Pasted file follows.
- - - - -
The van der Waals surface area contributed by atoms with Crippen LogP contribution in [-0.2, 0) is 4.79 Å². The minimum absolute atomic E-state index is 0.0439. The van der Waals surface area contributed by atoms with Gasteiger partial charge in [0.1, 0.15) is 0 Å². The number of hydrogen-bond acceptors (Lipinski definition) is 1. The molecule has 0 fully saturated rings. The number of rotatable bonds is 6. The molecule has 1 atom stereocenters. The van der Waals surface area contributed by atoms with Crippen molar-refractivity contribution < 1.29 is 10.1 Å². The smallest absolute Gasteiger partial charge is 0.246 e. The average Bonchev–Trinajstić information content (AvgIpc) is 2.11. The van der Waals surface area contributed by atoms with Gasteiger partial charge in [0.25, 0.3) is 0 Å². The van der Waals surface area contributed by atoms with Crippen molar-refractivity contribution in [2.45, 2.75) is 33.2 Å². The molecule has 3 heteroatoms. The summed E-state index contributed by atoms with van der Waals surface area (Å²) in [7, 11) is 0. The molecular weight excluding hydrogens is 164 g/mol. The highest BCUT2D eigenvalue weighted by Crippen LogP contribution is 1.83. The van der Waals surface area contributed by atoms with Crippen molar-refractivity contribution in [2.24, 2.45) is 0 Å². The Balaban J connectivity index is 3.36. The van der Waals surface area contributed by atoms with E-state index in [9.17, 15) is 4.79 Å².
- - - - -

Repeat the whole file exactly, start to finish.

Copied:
The van der Waals surface area contributed by atoms with Crippen LogP contribution in [-0.2, 0) is 4.79 Å². The minimum absolute atomic E-state index is 0.0439. The van der Waals surface area contributed by atoms with Gasteiger partial charge in [0.1, 0.15) is 0 Å². The number of hydrogen-bond acceptors (Lipinski definition) is 1. The molecule has 0 fully saturated rings. The number of rotatable bonds is 6. The molecule has 1 atom stereocenters. The van der Waals surface area contributed by atoms with Crippen molar-refractivity contribution < 1.29 is 10.1 Å². The smallest absolute Gasteiger partial charge is 0.246 e. The average Bonchev–Trinajstić information content (AvgIpc) is 2.11. The van der Waals surface area contributed by atoms with Gasteiger partial charge in [0.25, 0.3) is 0 Å². The van der Waals surface area contributed by atoms with Crippen molar-refractivity contribution in [2.45, 2.75) is 33.2 Å². The molecule has 3 heteroatoms. The summed E-state index contributed by atoms with van der Waals surface area (Å²) in [7, 11) is 0. The molecular weight excluding hydrogens is 164 g/mol. The highest BCUT2D eigenvalue weighted by Crippen LogP contribution is 1.83. The van der Waals surface area contributed by atoms with Crippen molar-refractivity contribution in [2.24, 2.45) is 0 Å². The Balaban J connectivity index is 3.36. The van der Waals surface area contributed by atoms with E-state index in [9.17, 15) is 4.79 Å².